Before you do peer reviews in my class, I want to encourage you to think about the rhetorical purpose of peer review from several perspectives.
(1) From the perspective of person whose draft you’re reviewing.
Take a moment to put yourself in the shoes of the person whose draft you’re commenting on and consider what kinds of feedback that person might find most helpful. The person might appreciate the same kind of feedback you would appreciate on your drafts — or not.
You have to pay attention to everything you know about the person thus far to figure out what kind of feedback would be most appropriate and welcome by that person. The less well you know a person, the more carefully you should couch your feedback, which might mean going into more detail with your comments. In other words, go beyond simply fulfilling an assignment and really think about the impact your comments will have on your intended reader. You’re not just doing homework; you’re talking to a real person.
You can probably guess what I’m going to say next: this is a rhetorical awareness skill! Rhetorical awareness requires that you see things from the perspective of whoever you’re communicating with, and that you recognize that their perspective may be different from yours.
(2) From the perspective of yourself as a student in a writing class..
The main reason we ask students in writing classes to do peer reviews is actually not what you might think. It’s not to benefit the students whose drafts you’re commenting on, as not every student gives good advice.
Rather, the bigger benefit is to the one giving the feedback, as peer reviews force you to study other people’s writing from the perspective of its rhetorical effectiveness, not simply whether you like it or not. And the more practice you get at studying other people’s writing from that perspective, the better you’ll get at studying your own writing — and revising as needed.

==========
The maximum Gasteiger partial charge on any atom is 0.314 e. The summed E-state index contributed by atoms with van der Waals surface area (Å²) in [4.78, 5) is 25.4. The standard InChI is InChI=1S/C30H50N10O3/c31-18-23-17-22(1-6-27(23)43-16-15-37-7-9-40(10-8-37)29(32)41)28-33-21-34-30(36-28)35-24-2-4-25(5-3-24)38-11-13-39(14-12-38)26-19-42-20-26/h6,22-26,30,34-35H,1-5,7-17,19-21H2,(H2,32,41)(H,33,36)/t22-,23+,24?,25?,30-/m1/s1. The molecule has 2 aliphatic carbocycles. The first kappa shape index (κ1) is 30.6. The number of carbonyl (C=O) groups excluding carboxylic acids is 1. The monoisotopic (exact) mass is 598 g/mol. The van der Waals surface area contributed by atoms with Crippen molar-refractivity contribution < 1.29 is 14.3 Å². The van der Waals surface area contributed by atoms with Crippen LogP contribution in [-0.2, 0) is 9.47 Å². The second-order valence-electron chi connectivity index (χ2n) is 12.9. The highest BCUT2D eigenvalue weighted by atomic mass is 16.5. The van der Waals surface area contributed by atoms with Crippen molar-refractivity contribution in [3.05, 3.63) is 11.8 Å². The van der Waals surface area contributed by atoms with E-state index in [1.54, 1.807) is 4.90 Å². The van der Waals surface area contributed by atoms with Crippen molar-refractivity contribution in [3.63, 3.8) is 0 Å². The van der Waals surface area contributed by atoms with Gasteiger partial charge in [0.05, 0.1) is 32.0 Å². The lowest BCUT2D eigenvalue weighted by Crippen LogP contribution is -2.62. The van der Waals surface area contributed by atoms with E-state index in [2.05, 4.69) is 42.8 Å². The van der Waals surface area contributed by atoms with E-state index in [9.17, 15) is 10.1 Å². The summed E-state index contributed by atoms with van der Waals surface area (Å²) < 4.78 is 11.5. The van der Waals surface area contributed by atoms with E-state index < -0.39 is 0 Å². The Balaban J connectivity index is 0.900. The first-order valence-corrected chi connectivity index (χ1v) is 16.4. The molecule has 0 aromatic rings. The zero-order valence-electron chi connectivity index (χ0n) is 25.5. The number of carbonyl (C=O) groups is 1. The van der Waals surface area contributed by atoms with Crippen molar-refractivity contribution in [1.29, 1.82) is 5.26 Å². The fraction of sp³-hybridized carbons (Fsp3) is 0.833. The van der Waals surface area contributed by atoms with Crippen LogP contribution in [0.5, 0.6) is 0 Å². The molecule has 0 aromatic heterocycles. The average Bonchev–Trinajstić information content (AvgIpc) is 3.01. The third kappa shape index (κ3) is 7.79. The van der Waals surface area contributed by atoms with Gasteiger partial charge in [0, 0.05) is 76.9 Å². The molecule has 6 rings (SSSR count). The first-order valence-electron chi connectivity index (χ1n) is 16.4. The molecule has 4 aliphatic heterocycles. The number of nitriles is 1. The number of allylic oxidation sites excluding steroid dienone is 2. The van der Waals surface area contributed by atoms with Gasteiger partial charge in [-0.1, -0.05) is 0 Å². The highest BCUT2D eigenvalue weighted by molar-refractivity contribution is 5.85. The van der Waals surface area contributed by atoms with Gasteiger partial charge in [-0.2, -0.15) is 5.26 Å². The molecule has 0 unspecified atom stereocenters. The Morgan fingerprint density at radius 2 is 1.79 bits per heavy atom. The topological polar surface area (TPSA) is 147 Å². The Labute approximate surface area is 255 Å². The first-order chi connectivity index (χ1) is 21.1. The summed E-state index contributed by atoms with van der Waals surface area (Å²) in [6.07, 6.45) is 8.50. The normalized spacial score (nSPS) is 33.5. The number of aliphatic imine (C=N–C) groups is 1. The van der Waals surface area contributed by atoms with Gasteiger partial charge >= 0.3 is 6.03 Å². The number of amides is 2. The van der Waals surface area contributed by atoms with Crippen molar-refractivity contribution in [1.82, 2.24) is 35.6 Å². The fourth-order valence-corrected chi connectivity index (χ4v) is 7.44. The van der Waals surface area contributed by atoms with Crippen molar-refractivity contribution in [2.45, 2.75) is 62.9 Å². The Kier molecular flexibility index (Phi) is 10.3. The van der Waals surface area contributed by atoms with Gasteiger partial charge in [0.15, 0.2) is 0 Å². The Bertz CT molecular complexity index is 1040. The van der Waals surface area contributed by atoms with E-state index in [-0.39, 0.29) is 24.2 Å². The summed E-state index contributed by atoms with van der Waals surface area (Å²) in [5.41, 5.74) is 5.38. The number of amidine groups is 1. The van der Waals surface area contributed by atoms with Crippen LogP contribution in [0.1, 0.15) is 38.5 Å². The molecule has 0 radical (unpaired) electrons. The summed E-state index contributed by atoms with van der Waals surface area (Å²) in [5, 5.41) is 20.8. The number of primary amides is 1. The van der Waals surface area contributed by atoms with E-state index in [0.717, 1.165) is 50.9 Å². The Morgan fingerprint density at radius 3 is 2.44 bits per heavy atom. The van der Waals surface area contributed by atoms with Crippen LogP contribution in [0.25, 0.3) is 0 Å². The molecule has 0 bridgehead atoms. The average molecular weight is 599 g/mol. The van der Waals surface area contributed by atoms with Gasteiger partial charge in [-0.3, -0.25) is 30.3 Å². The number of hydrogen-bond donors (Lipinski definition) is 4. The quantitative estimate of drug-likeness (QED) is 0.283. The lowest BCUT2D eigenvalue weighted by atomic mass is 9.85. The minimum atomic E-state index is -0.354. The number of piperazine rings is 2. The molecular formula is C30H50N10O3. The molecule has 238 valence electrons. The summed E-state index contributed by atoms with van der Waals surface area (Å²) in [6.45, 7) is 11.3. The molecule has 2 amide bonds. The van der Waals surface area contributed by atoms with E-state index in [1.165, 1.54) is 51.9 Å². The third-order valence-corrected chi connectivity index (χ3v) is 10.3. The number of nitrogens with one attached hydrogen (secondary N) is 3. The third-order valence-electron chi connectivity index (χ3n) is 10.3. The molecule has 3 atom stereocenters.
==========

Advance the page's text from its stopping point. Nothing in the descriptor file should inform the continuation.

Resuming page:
The peer review guidelines also help you better understand what kinds of issues matter more in the context of this class and what kinds of issues matter less (or only matter later in the writing process, like editing and proofreading). By following peer review guidelines, you’ll learn more about what the class is designed to teach.
(3) From the perspective of the instructor..
You may not have given this much thought in the past, but I encourage you to think about it now: what do you think I’m looking for in your peer review comments? What is it you think I want to see, based on what I’ve written above, on the course Learning Goals page, and elsewhere?
Although the student whose draft you’re commenting on is your primary audience, I’m obviously an important secondary audience as I will be evaluating your peer review comments over the semester in order to determine your Class Engagement grade.